Qredo enables hedge funds, banks, and corporates to overcome the operational challenges and business risks of digital assets with institution-grade security and granular governance.
Yet equally, the same tools can be configured for any groups of people — from families and friends to freelancers and investment clubs.
Read on to join the world's most famous cryptographic couple — Alice and Bob — as they demonstrate five ways that Qredo's organizational accounts can benefit anyone managing digital assets.
Fortunes worth millions of dollars have been lost due to digital asset holders not planning for the worst case scenario. As the infamous case of QuadrigaCX illustrated, sudden death can leave loved ones of crypto holders unable to access their wealth.
To collaboratively control their cash and ensure they retain access if one of them gets hit by a bus, our crypto-loving couple Alice and Bob might set up a joint digital asset account.
One way of doing so would be sharing the private key that denotes ownership. But this would be a bad idea: Sharing a single private key would allow either Bob or Alice to run off with the digital assets if the relationship turned sour, and replicating the private key to have two copies increases the likelihood that it could be stolen — just as a burglar might break in and steal gold coins.
On Qredo, Alice and Bob can take joint control over their digital assets without sacrificing security. This could be achieved by setting up a crypto wallet with a simple signing scheme where the signature of either spouse can authorize transactions (1 of 2).
If Alice and Bob had a baby called Charlie, they might want to set up an account for their child to teach him how to be a master hodler.
One way of doing this would be setting up a standard crypto wallet for little Charlie, giving him the password, and depositing some crypto. But what happens when he inevitably forgets his password, feeds his seed phrase to Rover, or sends his coins to a friendly scammer?
The blockchain has no forgotten password or transaction dispute button. So there is no way to recover the assets.
On Qredo, Alice and Bob could create a shared crypto wallet for Charlie that requires two members of the family to approve a transaction (2 of 3). This means Charlie would need the approval of one of his parents to spend the bitcoin. (And if he loses his password and feeds the master seed to the dog, he can still be readded to the fund).
When Bob wants a vacation, he might decide to pool digital assets with his buddies to pay for a shared getaway.
Alternatively, he might decide to start an investment club in which he and his friends share control over a single portfolio.
Either scenario could be accommodated with a Qredo Wallet, which would allow all of the group to contribute funds while minimizing the risk of collusion between any members.
For example, Bob could set up a crypto wallet that requires 3 approvers between 6 friends (3 of 6). If one person drops out of the trip, or the membership of the investment group changes, then the account could be altered to change the approvers without needing to send the entire balance to a new account.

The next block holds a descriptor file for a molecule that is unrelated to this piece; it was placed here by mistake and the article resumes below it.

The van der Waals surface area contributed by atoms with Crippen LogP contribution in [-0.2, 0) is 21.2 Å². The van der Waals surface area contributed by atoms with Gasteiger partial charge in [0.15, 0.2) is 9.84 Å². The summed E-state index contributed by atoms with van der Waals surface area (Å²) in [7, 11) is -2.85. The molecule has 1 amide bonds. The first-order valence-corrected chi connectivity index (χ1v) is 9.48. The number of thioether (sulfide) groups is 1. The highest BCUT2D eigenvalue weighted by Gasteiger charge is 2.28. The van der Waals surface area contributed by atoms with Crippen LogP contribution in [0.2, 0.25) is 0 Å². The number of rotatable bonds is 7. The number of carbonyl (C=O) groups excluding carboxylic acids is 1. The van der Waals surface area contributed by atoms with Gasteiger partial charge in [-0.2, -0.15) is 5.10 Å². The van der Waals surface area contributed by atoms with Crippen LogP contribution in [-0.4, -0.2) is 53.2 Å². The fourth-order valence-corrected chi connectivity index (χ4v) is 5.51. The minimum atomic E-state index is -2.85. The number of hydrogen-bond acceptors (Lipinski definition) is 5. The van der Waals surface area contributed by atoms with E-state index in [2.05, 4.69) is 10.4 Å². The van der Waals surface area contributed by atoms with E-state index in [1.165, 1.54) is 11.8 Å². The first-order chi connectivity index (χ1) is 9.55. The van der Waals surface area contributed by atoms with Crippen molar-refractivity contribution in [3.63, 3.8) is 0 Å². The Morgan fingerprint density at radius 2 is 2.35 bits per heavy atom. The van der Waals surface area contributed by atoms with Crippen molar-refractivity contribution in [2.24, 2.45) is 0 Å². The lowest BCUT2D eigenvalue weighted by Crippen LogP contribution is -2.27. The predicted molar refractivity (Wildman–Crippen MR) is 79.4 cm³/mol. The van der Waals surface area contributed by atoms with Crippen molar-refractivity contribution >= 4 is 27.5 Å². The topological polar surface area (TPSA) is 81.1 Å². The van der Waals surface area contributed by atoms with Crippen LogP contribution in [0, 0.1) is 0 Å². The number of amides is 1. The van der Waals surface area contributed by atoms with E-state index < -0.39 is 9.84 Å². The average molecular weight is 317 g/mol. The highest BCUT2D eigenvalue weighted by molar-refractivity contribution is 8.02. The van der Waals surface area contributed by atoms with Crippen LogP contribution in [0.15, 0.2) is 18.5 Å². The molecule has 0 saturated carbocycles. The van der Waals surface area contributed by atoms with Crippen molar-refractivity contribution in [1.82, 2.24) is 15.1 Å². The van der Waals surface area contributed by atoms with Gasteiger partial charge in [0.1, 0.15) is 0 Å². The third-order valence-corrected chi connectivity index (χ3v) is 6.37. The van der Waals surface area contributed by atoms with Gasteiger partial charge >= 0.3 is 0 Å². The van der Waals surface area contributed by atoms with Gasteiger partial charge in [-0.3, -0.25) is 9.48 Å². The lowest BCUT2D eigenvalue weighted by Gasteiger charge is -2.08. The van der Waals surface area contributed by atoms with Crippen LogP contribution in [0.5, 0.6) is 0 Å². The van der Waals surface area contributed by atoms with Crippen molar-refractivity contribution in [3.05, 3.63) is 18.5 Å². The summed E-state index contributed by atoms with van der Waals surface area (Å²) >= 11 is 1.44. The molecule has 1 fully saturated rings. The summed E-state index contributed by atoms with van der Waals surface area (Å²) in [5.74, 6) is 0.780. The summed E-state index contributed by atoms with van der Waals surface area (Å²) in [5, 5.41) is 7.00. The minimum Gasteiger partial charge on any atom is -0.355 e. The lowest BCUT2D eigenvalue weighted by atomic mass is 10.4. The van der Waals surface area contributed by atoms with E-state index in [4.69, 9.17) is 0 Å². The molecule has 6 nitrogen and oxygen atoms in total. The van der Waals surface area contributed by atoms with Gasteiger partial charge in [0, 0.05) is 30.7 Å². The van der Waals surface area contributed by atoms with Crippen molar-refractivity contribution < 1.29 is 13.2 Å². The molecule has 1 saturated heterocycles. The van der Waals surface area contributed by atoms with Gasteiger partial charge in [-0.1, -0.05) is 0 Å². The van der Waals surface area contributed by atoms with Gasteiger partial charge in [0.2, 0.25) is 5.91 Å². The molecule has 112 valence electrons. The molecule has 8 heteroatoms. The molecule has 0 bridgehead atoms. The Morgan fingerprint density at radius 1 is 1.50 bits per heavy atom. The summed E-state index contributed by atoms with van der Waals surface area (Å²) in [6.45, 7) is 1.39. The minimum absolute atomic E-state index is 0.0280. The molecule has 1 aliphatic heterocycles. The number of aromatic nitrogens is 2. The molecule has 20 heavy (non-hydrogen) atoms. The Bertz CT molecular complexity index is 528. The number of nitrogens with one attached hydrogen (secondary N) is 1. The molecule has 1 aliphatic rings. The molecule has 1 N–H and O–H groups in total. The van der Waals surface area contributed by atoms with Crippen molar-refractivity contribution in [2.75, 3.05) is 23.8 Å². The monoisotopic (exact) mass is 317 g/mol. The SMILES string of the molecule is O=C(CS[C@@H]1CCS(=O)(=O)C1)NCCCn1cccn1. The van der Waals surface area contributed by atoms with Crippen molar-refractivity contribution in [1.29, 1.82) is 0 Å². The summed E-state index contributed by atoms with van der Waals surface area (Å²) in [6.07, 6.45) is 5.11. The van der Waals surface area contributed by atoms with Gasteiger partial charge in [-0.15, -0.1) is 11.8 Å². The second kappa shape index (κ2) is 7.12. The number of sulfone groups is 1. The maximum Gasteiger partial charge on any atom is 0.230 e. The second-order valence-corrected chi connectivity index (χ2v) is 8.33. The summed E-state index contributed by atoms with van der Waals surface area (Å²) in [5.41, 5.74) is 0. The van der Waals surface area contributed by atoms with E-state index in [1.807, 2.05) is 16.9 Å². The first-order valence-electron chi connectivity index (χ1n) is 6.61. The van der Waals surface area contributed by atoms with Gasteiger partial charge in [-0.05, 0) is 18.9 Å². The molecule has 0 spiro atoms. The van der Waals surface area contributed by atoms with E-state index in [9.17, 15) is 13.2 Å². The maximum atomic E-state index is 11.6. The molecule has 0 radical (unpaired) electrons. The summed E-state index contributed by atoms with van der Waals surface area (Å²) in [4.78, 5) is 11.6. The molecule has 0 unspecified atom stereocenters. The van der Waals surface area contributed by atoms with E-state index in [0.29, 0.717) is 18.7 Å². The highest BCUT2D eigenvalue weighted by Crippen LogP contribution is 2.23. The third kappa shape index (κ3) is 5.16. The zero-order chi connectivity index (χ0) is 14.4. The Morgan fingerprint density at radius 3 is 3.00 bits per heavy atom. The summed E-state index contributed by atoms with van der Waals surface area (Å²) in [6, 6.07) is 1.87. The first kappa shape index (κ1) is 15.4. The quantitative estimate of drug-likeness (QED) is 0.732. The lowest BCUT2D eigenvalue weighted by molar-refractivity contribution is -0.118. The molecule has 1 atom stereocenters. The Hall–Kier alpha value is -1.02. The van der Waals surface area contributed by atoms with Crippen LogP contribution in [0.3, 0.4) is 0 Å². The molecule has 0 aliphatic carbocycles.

Aside from her investments, Alice might also receive digital assets as payment. This could mean she needs to maintain distinct pools of assets — each under the control of a different legal entity and with their own distinct tax requirements.
On Qredo, Alice could consolidate all of her crypto subaccounts into one Qredo Wallet for easy management from a single dashboard. Then when tax time rolls around, she can instantly export the individual records to keep her books in order (export function coming soon!), or assign view permissions to give her accountant instant access.
If Alice formed a decentralized autonomous organization (DAO), she would need a tool for managing the shared custody of funds between members.
On Qredo, Alice could set up a treasury contract guarded by a multisig in which any transaction must be approved by at least 4 of 7 total signers (4 of 7). Plus, assets held in the fund could then be securely traded across centralized exchanges on Qredo Network and easily deployed in DeFi — giving the DAO the ability to easily diversify it's holdings and allocate assets to investments and yield-earning opportunities.
Qredo offers multiple advantages over traditional onchain multisignature schemes:
Flexible governance changes
Unlike onchain multisig, Qredo organizational accounts can be adjusted on the go. So if the group membership changes, new approvers can be added and the size of the quorum can be altered without needing to send the entire balance to a new account.
Setting up multisignature schemes with third party providers can mean paying expensive subscription fees, and each onchain transaction costs even more than usual because of the additional complexity. Qredo offers zero fee custody, allowing even complex governance schemes to be set up and executed at no cost.
Multi asset support
Most multisig schemes only support assets on one blockchain, while Qredo's crosschain MPC supports assets across multiple chains.
Multisig solutions only permit basic approval schemes with a limited number of participants. Qredo organization accounts allow an infinite number of transaction approvers to be assigned, in addition to other roles with different permission levels.
|Qredo vs Multisig||Multisig||Qredo|
|Multiple asset support||❌||✅|
|Multiple permission levels||❌||✅|
|Changes to governance||❌||✅|